Swerve & Carbs?

sweeteners

(Kathy) #1

I have a curious question. First of all, my family (5 of us) have been doing Keto since 12/23/16. We have all had wonderful success! We have no intentions of doing a different WOE because we feel great, have lost weight, have stabilized our A1C numbers, etc.

When watching a YouTube yesterday showing a “keto ice cream/gelato”, I decided to try the recipe. It turned out delicious! The problem was AFTER we tried it, I started wondering what the macros were. The entire recipe (small one) called for 1/3 cup of Swerve Confectioners (which I had in my cabinet, but which I had not used in this amount before). When I pulled up the nutritional information, I was surprised to see that although it had 0 calories per teaspoon, it had 3 carbs! So, 1/3 cup would be 48 carbs! So, divided by 3 people it was 16 carbs each! =8-O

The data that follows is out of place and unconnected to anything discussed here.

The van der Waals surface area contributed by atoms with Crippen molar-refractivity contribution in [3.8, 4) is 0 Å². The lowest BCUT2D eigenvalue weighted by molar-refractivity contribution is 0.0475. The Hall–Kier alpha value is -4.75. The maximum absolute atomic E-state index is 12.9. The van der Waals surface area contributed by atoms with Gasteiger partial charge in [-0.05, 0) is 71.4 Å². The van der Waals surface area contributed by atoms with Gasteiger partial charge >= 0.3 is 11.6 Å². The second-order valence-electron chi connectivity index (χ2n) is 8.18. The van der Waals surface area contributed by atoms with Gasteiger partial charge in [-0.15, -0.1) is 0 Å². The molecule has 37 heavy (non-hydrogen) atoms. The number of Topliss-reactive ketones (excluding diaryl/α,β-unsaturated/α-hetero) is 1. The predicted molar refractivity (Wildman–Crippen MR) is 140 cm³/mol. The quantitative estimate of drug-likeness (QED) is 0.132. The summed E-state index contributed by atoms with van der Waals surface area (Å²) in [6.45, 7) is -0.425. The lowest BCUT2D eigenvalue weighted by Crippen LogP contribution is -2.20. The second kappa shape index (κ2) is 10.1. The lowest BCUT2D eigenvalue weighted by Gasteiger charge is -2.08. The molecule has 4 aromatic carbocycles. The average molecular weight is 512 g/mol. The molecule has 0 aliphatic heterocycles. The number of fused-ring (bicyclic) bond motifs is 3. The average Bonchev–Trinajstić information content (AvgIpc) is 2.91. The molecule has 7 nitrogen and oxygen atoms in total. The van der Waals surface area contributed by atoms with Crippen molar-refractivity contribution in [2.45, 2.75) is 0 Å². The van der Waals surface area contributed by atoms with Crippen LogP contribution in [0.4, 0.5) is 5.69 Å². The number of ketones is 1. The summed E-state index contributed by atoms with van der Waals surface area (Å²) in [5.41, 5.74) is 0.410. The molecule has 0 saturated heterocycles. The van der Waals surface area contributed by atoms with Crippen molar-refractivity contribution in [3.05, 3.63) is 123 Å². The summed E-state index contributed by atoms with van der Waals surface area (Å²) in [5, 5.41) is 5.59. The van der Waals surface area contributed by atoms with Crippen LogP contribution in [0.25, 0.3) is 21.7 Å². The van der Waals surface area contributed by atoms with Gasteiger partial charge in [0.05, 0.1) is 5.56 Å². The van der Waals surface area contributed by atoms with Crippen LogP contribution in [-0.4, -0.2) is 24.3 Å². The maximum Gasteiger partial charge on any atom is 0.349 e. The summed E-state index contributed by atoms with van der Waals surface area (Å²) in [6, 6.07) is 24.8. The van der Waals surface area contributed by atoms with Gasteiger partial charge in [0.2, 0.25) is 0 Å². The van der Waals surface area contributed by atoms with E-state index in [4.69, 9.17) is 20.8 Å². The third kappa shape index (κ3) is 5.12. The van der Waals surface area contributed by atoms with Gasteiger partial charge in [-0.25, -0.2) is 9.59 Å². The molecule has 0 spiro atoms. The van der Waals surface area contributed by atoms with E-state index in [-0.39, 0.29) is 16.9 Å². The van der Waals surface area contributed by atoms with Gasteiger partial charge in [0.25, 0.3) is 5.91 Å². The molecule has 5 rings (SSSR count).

My question is this: Since this is a recommended sweetener to use for Keto lifestyle, why does it have so many carbs? Are the carbs “different” in some way? I have seen many recipes using this swerve and other types of sweeteners that have carbs, co I’m a little confused. Does anyone know the answer? Should I just throw away my Swerve? Help!


(LJ) #2

Swerve is erythritol, a sugar alcohol, that’s typically not counted in your net carbs.

Everyone seems to be affected differently by sweeteners but this is one of the best tolerated (how much you enjoy the cooling effect is up to you.)

No need to worry. KCKO!


(Karen Parrott) #3

I track total carbs and stopped artificial sweetener. For me, weight maintenance is easier with both total carbs and without the sweet on my palate.

I would count total carbs and see how it works for you.


(Amy Davis) #4

Hey Kathy,
I am a dietitian and I actually work for Swerve Sweetener. It is true that Swerve contains carbs, but these carbs are coming from the sugar alcohol Erythritol, which is not absorbed by the body (similar to how fiber is not absorbed). Therefore, you would not “count” these carbs towards your total carb intake for the day. That’s why keto bloggers love us so much :slight_smile: Have you ever visited our website? We have a ton of recipes and they all provide nutrition info and net carb counts! Here is a link to our recipes: recipes


(Mike Glasbrener) #5